Yet after decades of these surveys, the link between them and actual behavior remains tenuous at best. We all suspect that such hard-to-measure things like feelings and attitudes shape our behavior, and they most certainly do. How they do is another question. People seem quite capable of being anxious about the world and spending money at the same time, and equally capable of feeling confident and saving.
The surveys were developed in the 1940s largely by one man, George Katona, a Hungarian émigré to the United States steeped in both economics and psychology. Katona wanted to rectify an imbalance then emerging in economics that emphasized states and systems and ignored people and their less-predictable emotions and behavior. Katona saw the world not as a mechanical system to be charted but as a product of shifting human attitudes. His surveys were part of a larger ambition to build a database of human desires, inclinations, fears, and hopes that dictated economic behavior.
Katona started with the assumption that what people believe about the state of the economy intimately shapes their spending decisions. “The better off people feel, the more they spend,” he said simply. “The worse off they feel, the less they spend.”
The sentiment surveys that are kept today are remarkably similar to what Katona first developed at the University of Michigan in the late 1940s. They ask five basic questions about what people felt about business conditions and whether now is a good or bad time to make major household purchases. At first, these surveys were avidly consumed by economic policymakers in the Federal Government. Soon, however, many began to question whether they were of much predictive use.
Katona argued that what economic models treated as soft – emotions, attitudes, and individual opinions – were crucial variable that the economic profession arrogantly ignored. Not surprisingly then, he was almost immediately question and challenged by the establishment that he was questioning and challenging.
In 1955, the Federal Reserve commission a panel chaired by future Nobel laureate James Tobin to investigate whether the survey predicted consumer behavior. The committee concluded no. Katona pushed back, saying that you couldn’t verify the surveys as predictive by going back and re-interviewing people to see if they behaved as they had said they would. You had to treat the surveys as indicators of broad trends in spending patterns.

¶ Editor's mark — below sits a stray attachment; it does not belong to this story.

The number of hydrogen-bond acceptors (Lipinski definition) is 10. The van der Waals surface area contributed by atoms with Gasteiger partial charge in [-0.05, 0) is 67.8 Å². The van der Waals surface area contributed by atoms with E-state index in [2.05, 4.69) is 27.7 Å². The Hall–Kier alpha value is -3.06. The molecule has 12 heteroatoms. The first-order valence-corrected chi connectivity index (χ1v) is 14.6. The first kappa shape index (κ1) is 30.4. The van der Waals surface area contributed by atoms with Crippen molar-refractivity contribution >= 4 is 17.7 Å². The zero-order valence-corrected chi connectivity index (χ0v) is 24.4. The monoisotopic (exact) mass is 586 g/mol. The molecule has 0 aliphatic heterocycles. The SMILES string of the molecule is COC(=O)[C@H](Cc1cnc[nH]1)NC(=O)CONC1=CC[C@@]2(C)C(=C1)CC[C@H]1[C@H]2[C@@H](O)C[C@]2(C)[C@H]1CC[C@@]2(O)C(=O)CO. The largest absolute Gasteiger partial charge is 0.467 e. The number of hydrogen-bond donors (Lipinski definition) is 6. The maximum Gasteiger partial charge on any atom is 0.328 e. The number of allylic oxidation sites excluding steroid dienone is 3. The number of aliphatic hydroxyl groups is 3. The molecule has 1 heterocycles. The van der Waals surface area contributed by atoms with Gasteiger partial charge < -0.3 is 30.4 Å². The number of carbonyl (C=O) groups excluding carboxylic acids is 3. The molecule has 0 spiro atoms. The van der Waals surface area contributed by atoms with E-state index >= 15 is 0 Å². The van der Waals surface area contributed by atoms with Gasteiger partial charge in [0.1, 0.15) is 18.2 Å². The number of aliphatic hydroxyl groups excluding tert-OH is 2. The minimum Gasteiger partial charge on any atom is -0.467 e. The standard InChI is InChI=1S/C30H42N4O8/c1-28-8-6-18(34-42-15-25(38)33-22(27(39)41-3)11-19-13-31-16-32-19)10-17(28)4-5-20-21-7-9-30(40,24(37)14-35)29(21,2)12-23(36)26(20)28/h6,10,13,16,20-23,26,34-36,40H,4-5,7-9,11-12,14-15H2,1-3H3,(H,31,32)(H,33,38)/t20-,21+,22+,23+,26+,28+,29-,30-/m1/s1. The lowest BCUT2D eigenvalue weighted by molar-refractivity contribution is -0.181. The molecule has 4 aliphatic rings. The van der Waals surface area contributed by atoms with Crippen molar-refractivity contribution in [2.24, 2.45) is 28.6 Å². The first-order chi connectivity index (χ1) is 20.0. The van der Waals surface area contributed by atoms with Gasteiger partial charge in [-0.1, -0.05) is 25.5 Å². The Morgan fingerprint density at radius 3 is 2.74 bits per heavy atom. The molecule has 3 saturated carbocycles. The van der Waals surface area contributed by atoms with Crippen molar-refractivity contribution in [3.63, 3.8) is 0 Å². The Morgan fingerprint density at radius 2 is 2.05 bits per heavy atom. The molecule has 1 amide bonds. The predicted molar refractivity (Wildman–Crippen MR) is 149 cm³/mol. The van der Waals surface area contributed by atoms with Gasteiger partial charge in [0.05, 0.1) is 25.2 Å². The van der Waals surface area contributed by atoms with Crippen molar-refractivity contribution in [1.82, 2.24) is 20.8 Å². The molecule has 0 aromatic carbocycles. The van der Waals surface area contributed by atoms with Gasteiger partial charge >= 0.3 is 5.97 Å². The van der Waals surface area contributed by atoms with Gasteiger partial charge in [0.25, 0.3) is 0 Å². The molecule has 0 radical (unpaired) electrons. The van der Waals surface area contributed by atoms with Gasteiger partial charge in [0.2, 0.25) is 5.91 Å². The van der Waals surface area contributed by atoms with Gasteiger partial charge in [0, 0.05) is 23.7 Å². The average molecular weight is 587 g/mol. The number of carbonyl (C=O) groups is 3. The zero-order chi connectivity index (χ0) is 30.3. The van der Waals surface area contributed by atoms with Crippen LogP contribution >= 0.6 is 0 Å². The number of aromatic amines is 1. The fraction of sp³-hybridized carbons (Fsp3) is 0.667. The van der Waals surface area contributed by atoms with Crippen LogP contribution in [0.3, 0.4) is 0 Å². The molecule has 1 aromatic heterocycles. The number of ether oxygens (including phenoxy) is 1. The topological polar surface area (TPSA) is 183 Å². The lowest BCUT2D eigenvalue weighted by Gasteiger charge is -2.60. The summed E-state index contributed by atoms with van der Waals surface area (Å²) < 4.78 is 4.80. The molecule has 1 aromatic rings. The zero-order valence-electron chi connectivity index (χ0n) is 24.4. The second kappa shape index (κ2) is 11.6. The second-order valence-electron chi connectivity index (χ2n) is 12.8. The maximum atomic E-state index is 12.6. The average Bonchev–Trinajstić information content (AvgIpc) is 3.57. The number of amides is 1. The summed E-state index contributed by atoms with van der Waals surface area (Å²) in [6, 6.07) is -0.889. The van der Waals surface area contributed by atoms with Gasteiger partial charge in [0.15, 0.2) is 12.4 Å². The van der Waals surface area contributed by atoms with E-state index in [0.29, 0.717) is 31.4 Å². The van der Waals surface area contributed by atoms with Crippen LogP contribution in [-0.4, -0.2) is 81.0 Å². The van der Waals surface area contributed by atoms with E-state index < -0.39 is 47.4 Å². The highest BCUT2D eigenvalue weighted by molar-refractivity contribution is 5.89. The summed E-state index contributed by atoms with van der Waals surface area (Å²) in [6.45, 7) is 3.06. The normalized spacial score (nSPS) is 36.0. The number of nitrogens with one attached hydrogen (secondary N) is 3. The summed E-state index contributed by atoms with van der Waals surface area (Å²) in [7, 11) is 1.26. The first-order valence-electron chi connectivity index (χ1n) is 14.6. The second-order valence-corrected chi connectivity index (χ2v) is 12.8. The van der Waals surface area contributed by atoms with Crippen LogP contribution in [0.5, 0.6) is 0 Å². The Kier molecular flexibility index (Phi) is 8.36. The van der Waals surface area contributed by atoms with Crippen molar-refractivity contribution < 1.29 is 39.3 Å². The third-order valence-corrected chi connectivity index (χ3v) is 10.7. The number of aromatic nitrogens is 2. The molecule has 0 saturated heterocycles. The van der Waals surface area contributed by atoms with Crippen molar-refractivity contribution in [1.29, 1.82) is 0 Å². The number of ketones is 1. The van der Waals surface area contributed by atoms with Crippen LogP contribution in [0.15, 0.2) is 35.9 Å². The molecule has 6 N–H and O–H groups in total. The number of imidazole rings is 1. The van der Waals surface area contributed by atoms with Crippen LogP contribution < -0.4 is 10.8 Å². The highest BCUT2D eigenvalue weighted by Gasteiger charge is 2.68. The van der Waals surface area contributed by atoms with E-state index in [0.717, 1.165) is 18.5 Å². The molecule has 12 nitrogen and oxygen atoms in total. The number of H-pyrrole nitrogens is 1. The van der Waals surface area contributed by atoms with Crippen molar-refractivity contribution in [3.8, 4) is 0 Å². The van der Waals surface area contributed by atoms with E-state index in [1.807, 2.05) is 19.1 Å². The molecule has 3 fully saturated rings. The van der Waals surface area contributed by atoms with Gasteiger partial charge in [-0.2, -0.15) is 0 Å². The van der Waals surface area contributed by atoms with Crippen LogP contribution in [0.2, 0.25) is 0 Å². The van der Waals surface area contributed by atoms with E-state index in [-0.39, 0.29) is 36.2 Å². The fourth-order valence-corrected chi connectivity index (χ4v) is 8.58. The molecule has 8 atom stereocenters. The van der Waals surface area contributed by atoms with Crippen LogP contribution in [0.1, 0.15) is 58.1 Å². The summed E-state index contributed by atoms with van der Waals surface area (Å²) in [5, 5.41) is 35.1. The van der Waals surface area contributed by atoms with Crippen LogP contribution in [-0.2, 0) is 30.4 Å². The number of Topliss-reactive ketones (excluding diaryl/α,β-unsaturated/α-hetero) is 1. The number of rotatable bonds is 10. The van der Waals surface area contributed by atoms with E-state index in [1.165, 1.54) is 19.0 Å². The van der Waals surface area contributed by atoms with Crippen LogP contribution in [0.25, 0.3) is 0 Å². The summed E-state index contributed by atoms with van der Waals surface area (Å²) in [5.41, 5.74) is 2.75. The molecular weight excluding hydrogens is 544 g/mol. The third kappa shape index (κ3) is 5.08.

Yet even on that score, future study failed to show a clear and reliable connection between sentiment survey and future spending or savings. Why then have they become so embedded in our culture under the mistaken assumption that they do?
Even though no one has been able to prove that the indices predict anything, few are willing to dismiss them altogether. As Katona argued, separate from what they predict, the do shine a light into the murky psyche of individuals and say something about how people are emotionally experiencing this thing called “the economy.”
In addition, there is some indication that the surveys do offer probabilities of whether people will buy big-ticket items like a car. The reason is unclear, but it may be that such items require some planning. After all few of us buy cars on impulse, with a “Hi there, I was just passing by and decided to pick up that Tesla.”
Sentiment surveys have also taken hold as one of the few consistent measures of what most of our other economic indicators lack: real people and real human emotions. In the past few years, behavioral economics has seen a surge of interest, and Katona was in many ways of that tribe, though he lacked the scientific and experimental rigor of many later behavioral economists. The enduring interest of consumer sentiment surveys speaks to the glaring gap in traditional economics and macro-economic measures: how flesh-and-blood people act and feel.
That has remained peripheral to how economics as a profession has evolved. Seeing economic systems ever more in terms of science, emotions and irrationality were left out the equations, and the result was that many assumptions turned out wrong. People are often not rational actors, and models break down.
Sentiment survey may promise far more than they deliver in terms of what they predict. Income and access to credit are much better predictors of future spending than individual intentions and feelings. But by emphasizing the human element as an ever-present and crucial aspect of how economies behave, consumer sentiment surveys filled a vital role, and continue to remind us that people are not mindless cogs in an economic machine. They are unpredictable all-too-human actors in a complicated, shifting set of systems we call “the economy.” Integrating that into our sense of what is likely to unfold in the future may not give us the crystal ball we desire, but it will at least keep us humble in the face of false certainty that we can predict how unpredictable humans will act.
Part of TPM Cafe Book Club for THE LEADING INDICATORS: A Short History of the Numbers That Rule Our World. Zachary Karabell is an author, money manager, commentator, and head of global strategy at Envestnet. He is also the president of River Twice Research, where he analyzes economic and political trends. Educated at Columbia, Oxford, and Harvard, Karabell has written eleven previous books. He is a regular commentator on CNBC, MSNBC, and CNN. He writes the weekly “Edgy Optimist” column for Reuters and The Atlantic, and is a contributor to The Daily Beast, TIME, The Wall Street Journal, The New Republic, The New York Times, and Foreign Affairs.